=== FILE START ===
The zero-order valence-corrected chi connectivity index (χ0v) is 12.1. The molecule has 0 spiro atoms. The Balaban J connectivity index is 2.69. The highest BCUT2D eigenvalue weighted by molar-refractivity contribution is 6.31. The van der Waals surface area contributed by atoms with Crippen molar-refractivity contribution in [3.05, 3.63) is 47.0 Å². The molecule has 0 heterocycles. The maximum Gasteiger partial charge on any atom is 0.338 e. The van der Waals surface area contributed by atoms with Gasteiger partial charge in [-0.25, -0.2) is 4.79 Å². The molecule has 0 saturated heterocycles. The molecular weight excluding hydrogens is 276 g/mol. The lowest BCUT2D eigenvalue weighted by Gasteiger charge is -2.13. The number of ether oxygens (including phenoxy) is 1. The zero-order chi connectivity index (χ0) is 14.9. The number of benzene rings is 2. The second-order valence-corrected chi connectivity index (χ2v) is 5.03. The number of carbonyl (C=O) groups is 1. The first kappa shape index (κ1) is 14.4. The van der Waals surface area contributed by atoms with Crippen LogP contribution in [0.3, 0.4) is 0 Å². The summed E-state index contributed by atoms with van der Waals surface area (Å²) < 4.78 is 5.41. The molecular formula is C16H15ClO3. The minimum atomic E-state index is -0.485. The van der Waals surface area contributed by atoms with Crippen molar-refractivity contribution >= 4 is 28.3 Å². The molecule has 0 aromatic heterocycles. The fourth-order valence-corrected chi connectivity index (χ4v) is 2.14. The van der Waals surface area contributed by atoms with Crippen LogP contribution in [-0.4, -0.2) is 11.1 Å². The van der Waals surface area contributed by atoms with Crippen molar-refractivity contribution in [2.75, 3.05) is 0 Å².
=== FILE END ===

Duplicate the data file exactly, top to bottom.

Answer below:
The zero-order valence-corrected chi connectivity index (χ0v) is 12.1. The molecule has 0 spiro atoms. The Balaban J connectivity index is 2.69. The highest BCUT2D eigenvalue weighted by molar-refractivity contribution is 6.31. The van der Waals surface area contributed by atoms with Crippen molar-refractivity contribution in [3.05, 3.63) is 47.0 Å². The molecule has 0 heterocycles. The maximum Gasteiger partial charge on any atom is 0.338 e. The van der Waals surface area contributed by atoms with Gasteiger partial charge in [-0.25, -0.2) is 4.79 Å². The molecule has 0 saturated heterocycles. The molecular weight excluding hydrogens is 276 g/mol. The lowest BCUT2D eigenvalue weighted by Gasteiger charge is -2.13. The number of ether oxygens (including phenoxy) is 1. The zero-order chi connectivity index (χ0) is 14.9. The number of benzene rings is 2. The second-order valence-corrected chi connectivity index (χ2v) is 5.03. The number of carbonyl (C=O) groups is 1. The first kappa shape index (κ1) is 14.4. The van der Waals surface area contributed by atoms with Crippen LogP contribution in [0.3, 0.4) is 0 Å². The summed E-state index contributed by atoms with van der Waals surface area (Å²) < 4.78 is 5.41. The molecular formula is C16H15ClO3. The minimum atomic E-state index is -0.485. The van der Waals surface area contributed by atoms with Crippen molar-refractivity contribution >= 4 is 28.3 Å². The molecule has 0 aromatic heterocycles. The fourth-order valence-corrected chi connectivity index (χ4v) is 2.14. The van der Waals surface area contributed by atoms with Crippen LogP contribution in [-0.4, -0.2) is 11.1 Å². The van der Waals surface area contributed by atoms with Crippen molar-refractivity contribution in [2.75, 3.05) is 0 Å².